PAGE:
Another kid is about to go off to college, and I’m hoping we can cram in some Power Bonding during these last couple of weeks. Play catch; driving lessons; go to the movies; maybe some yachting or a quick trip to Switzerland.
There’s a slight note of desperation whenever I speak.
“Let’s go to a baseball game like we used to, and then to that pizza place we like so much, and then come home and play our favorite board game!” I say.
“But Dad, you’ve never taken me to a baseball game, we haven’t gone out for pizza in at least 10 years, and we don’t have a favorite board game,” she says.
These kids, they don’t remember anything! But whatever: I’m checking the calendar and thinking: I’ve still got two weeks to establish a bunch of memories. We can create some new family traditions upon which we will, in the future, gaze back fondly. I may rush out today and buy some chickens, goats, pigs or other animals so that we can later recall how I taught the kids the simple virtues of raising livestock.
“Remember how we used to go out on cold mornings and collect the eggs from the chicken coop?” I will say. That would have a nice ring to it. Much better than, say, “Remember how I used to always give you a ride to Georgetown?”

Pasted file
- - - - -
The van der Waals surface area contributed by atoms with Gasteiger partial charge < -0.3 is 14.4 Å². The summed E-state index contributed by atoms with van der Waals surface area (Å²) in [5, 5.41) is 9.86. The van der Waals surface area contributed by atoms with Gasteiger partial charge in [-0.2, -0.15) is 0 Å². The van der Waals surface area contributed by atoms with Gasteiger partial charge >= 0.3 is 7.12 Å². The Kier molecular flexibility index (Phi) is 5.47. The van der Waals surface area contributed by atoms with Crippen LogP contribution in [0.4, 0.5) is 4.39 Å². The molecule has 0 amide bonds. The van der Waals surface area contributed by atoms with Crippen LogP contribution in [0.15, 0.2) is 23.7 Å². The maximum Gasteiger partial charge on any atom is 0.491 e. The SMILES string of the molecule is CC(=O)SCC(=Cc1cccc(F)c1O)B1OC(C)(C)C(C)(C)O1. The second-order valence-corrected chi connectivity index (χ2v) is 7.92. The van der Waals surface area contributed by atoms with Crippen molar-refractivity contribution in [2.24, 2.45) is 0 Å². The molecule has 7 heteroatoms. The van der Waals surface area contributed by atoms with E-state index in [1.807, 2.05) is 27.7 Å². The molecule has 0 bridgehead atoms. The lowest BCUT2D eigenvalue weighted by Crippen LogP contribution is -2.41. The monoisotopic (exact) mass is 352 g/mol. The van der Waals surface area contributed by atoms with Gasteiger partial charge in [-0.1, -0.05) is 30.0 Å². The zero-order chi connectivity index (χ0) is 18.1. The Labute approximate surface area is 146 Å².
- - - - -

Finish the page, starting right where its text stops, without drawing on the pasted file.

It’s not true that kids grow up fast. What is true is that it seems fast if you’re paying too much attention to other stuff.
Watching a kid grow up is the most astonishing thing in the world. I’ve said it many times: For sheer drama, nothing is more amazing than the first couple of years, the transformation of the newborn, this helpless, soft lump of flesh with a big head and stubby limbs, into a toddling, talking, willful, perceptive 2-year-old human being. And nothing is more bittersweet than sending a fully grown, intelligent, highly competent teenager off to college.
It’s what you want, what you hoped for. It’s a triumph for all involved. And it’s one of the saddest moments of your life.